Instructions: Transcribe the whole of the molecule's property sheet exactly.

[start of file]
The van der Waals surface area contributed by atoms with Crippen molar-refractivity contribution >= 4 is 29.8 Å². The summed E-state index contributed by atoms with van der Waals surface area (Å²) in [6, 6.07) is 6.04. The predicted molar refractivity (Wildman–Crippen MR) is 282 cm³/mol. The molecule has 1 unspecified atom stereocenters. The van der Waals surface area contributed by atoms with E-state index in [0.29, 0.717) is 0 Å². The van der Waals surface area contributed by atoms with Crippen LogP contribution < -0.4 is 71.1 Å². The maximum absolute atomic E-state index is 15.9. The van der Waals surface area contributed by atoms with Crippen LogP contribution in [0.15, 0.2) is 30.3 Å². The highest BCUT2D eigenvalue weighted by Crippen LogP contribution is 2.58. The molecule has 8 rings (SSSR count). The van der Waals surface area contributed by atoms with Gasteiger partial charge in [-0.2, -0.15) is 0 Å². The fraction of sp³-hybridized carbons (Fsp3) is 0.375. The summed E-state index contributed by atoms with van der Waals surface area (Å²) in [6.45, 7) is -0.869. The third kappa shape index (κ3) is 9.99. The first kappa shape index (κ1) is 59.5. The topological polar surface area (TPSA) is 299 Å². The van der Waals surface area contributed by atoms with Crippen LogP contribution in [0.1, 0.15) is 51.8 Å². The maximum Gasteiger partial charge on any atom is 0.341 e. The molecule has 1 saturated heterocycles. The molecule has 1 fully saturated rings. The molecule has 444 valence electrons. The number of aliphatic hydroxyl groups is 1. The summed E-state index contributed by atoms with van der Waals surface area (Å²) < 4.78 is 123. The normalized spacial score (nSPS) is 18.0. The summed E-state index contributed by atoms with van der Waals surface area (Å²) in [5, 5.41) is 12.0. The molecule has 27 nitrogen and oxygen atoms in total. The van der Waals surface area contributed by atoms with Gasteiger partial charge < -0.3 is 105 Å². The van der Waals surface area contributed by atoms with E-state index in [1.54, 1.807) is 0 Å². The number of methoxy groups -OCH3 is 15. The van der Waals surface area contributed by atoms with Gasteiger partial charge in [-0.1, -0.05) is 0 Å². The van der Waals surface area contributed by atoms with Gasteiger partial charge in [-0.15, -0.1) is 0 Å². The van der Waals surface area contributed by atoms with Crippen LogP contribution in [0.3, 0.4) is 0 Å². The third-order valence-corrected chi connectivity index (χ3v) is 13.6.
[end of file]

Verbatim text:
The van der Waals surface area contributed by atoms with Crippen molar-refractivity contribution >= 4 is 29.8 Å². The summed E-state index contributed by atoms with van der Waals surface area (Å²) in [6, 6.07) is 6.04. The predicted molar refractivity (Wildman–Crippen MR) is 282 cm³/mol. The molecule has 1 unspecified atom stereocenters. The van der Waals surface area contributed by atoms with E-state index in [0.29, 0.717) is 0 Å². The van der Waals surface area contributed by atoms with Crippen LogP contribution < -0.4 is 71.1 Å². The maximum absolute atomic E-state index is 15.9. The van der Waals surface area contributed by atoms with Crippen LogP contribution in [0.15, 0.2) is 30.3 Å². The highest BCUT2D eigenvalue weighted by Crippen LogP contribution is 2.58. The molecule has 8 rings (SSSR count). The van der Waals surface area contributed by atoms with Gasteiger partial charge in [-0.2, -0.15) is 0 Å². The fraction of sp³-hybridized carbons (Fsp3) is 0.375. The summed E-state index contributed by atoms with van der Waals surface area (Å²) in [6.45, 7) is -0.869. The third kappa shape index (κ3) is 9.99. The first kappa shape index (κ1) is 59.5. The topological polar surface area (TPSA) is 299 Å². The van der Waals surface area contributed by atoms with Crippen LogP contribution in [0.1, 0.15) is 51.8 Å². The maximum Gasteiger partial charge on any atom is 0.341 e. The molecule has 1 saturated heterocycles. The molecule has 1 fully saturated rings. The molecule has 444 valence electrons. The number of aliphatic hydroxyl groups is 1. The summed E-state index contributed by atoms with van der Waals surface area (Å²) < 4.78 is 123. The normalized spacial score (nSPS) is 18.0. The summed E-state index contributed by atoms with van der Waals surface area (Å²) in [5, 5.41) is 12.0. The molecule has 27 nitrogen and oxygen atoms in total. The van der Waals surface area contributed by atoms with Gasteiger partial charge < -0.3 is 105 Å². The van der Waals surface area contributed by atoms with E-state index in [1.54, 1.807) is 0 Å². The number of methoxy groups -OCH3 is 15. The van der Waals surface area contributed by atoms with Gasteiger partial charge in [-0.1, -0.05) is 0 Å². The van der Waals surface area contributed by atoms with Gasteiger partial charge in [-0.15, -0.1) is 0 Å². The van der Waals surface area contributed by atoms with Crippen LogP contribution in [0.3, 0.4) is 0 Å². The third-order valence-corrected chi connectivity index (χ3v) is 13.6.